The linear venue
Some grocery stores still have spring scales in the fresh produce section. Let’s say, just to get the raw weight, you use the scale to weigh some oranges – 2 lb 6 oz. Then you weigh some apples – 3 lb 5 oz. Putting them together in a plastic bag from a nearby dispenser, you check the combined weight. The scale shows 5 lb 11 oz. A linear model, you see.
Imagine rigging an elastic string (or thin elastic cord) horizontally between two poles (like a long clothes line). First, you hang a small weight (which may be released remotely) from the center of the span. Then setup your smartphone camera for super slo-mo, start recording, and release the weight. Second, you hang together that weight and an identical one, and slo-mo again. How does the motion of the string in each case compare?
In high school, I built a small water tank (containing a water tunnel) to analyze the relative performance of foils for hydrofoils. Various shapes. It also might have been useful to model how waves interact (interfere) and combine (overlap). With waves originating from one or both ends of the tank, and demonstrating the principle of superposition – and the related mathematics. 
In particular, the mathematics of linearity – systems of linear equations, which came later in college. But those mathematics classes did not connect with my experience in fluid dynamics courses. (My recollection is that the professor for linear algebra did research in traffic analysis.)
As noted in a recent video (below) by Parth G, “Luckily, the universe seems to behave linearly very often …” That is, our linear mathematical models accurately predict the interactions of waves – in systems which are wave-like.
Wiki: “… many physical systems can be modeled as linear systems.” 
The wave equation – natural things and strings
• Wiki > Wave equation
The wave equation is a second-order linear partial differential equation for the description of waves – as they occur in classical physics – such as mechanical waves (e.g. water waves, sound waves and seismic waves) or light waves. It arises in fields like acoustics, electromagnetics, and fluid dynamics.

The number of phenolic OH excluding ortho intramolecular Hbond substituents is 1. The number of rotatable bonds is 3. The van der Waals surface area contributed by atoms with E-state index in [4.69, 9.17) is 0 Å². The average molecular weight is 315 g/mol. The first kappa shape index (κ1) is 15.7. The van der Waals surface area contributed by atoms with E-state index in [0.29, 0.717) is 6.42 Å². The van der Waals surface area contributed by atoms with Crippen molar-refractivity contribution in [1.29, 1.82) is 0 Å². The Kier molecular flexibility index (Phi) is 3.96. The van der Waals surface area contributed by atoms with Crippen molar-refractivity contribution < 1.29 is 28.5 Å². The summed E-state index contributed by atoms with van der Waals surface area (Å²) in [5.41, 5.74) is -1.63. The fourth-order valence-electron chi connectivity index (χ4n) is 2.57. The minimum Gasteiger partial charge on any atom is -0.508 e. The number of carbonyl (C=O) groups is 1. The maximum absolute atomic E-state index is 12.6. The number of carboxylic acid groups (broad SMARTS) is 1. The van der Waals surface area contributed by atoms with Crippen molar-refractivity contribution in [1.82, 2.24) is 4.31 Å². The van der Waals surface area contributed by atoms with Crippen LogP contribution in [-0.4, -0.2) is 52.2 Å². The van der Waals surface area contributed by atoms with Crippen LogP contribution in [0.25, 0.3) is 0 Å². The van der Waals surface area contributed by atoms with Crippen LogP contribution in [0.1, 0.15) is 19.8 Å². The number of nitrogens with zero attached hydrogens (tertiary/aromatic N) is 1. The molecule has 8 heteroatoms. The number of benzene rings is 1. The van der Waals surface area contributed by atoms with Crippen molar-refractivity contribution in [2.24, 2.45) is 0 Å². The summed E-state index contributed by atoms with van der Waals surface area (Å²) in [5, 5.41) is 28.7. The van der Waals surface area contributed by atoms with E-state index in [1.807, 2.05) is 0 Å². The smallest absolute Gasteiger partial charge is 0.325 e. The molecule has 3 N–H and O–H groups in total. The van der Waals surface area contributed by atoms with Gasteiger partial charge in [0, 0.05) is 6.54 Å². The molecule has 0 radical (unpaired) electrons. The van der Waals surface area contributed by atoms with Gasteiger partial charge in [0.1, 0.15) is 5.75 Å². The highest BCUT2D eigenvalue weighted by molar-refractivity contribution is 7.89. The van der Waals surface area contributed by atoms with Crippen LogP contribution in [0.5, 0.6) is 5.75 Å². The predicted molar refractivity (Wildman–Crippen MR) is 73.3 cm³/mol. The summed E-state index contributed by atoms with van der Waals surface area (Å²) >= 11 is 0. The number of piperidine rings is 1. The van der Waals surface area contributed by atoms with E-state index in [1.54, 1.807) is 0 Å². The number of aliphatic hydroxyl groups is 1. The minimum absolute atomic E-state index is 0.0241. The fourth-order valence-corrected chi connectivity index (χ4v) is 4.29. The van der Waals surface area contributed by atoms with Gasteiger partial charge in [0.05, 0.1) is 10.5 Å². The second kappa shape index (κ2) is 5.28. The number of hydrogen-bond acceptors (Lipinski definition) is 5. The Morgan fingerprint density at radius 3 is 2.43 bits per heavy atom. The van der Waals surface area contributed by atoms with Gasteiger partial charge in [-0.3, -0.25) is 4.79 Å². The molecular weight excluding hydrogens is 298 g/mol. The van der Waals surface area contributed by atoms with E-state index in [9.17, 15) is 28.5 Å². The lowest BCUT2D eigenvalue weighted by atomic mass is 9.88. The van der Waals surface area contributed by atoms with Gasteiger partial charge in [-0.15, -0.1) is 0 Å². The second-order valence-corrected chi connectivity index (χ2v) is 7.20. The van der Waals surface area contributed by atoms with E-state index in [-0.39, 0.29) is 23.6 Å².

Historically, the problem of a vibrating string such as that of a musical instrument was studied by Jean le Rond d’Alembert, Leonhard Euler, Daniel Bernoulli, and Joseph-Louis Lagrange.
Note that differentiability – as in a linear partial differential equation – assumes a continuous model space. Smoothness. (As in calculus for those infinitesimals.)
The superposition principle – for linear systems
Wiki has some animations here.
The math: “… if input A produces response X and input B produces response Y then input (A + B) produces response (X + Y).”
Additivity: F(x1 + x2) = F(x1) + F(x2)
Homogeneity: F(ax) = aF(x)
• Wiki > Superposition principle
The superposition principle, also known as superposition property, states that, for all linear systems, the net response caused by two or more stimuli is the sum of the responses that would have been caused by each stimulus individually.
A technical overview by a science communicator
Here’s another video by [Patreon] science communicator Parth G on a foundational mathematical concept in physics, both in classical and quantum physics. An introduction to the principle of superposition for waves, waves which can be modeled as (differential) linear equations.
• YouTube > Parth G > “How Waves Overlap, and Why Common Sense Works! Principle of Superposition for Linear Equations” (Nov 25, 2021)
… why does it make sense to add the displacement of each wave at every point in space and time in order to find the resultant wave? …
In this video, we will look at the Principle of Superposition. It explains why when two waves overlap, we can simply add their displacements at each point to find the resultant wave. This is what we would find reasonable due to our common sense. But common sense isn’t always correct – so why is it accurate here?
To understand this, we need to realize that the wave equation (the classical governing equation for describing all sorts of waves) is linear in wave displacement. In other words, the displacement of a wave (u) only appears as a single factor of u everywhere in the equation. … This linearity ensures that if we take any two known solutions of the wave equation, then adding them together produces yet another solution to the wave equation – in this case the resultant wave. …
Luckily, the universe seems to behave linearly very often, and any linear system can use the principle of superposition to find solutions that are formed by summing other existing solutions. …
 So, perhaps an earlier exposure to Fourier-transforms. And later a better understanding of Maxwell’s equations and the Schrödinger equation.
 With the caveat that: “Because physical systems are generally only approximately linear, the superposition principle is only an approximation of the true physical behavior.”